Under Armour shares news: Fitness firm reports user data breach

By: Ilona Billington
Ilona Billington
Ilona is a freelance writer and editor with over 15 years experience reporting and writing about UK and European… read more.
on Mar 30, 2018
Updated: Mar 11, 2020

Under Armour shares ended the US trading session a little higher Thursday. However, the stock slumped in after-hours trade as the fitness firm announced data from its MyFitnessPal app had been breached in February 2018.

Under Armour shares closed 0.18% higher at $16.35. However, the stock is over 2% lower in after-hours trade.

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Largest data security breach this year

Under Armour said that data from 150 million users of its nutrition and fitness app and website, MyFitnessPal, had been compromised. According to a Reuters report, thats the largest data breach so far this year and one of the top five by user numbers, in the recent history of these kinds of breaches.

Under Armour said the February data breach was discovered on March 25th. However, so far it appears no financial information or social security details were accessed.  

“Under Armour is working with leading data security firms to assist in its investigation, and also coordinating with law enforcement authorities,” the firm said in a press release.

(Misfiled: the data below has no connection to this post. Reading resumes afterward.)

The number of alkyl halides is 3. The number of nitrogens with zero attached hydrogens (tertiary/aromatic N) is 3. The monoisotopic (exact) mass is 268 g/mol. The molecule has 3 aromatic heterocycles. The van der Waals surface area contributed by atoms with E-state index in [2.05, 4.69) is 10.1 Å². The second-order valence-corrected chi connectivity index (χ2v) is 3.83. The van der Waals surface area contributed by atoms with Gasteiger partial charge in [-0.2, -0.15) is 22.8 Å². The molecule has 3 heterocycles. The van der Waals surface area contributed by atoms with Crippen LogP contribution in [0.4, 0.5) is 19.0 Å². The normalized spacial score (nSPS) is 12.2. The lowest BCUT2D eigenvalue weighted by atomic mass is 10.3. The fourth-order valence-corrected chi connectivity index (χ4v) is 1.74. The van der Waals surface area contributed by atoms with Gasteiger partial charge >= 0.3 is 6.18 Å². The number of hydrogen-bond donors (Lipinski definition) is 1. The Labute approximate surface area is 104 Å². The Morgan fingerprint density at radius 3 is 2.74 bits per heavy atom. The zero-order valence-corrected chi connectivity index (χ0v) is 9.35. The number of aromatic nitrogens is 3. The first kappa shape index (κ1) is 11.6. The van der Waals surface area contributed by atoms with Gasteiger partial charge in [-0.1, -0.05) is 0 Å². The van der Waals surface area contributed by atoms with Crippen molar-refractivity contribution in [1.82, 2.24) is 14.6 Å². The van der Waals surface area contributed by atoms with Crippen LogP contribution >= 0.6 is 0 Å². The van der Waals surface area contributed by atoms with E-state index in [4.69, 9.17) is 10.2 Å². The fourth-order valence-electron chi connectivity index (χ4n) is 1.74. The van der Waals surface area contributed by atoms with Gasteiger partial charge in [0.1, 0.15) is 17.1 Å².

“The investigation indicates that the affected information included usernames, email addresses, and hashed passwords – the majority with the hashing function called bcrypt used to secure passwords,” it added.

“The company’s investigation is ongoing, but indicates that approximately 150 million user accounts were affected by this issue,” Under Armour said.

Growing data security story

While data security breaches are, unfortunately, not uncommon, the timing of this sizable one is significant.

The Apple revealed its latest iOS update includes new data and privacy settings and information.

It’s likely that tougher regulation could be put in place to protect users’ data and also standardize the way firms collect, use and store such information.

The incoming EU GDPR rules go a long way to beginning that process across the region. However, its likely they may not be considered strong enough in ensuring tech businesses take full responsibility of their part in securing the private data of all their users.

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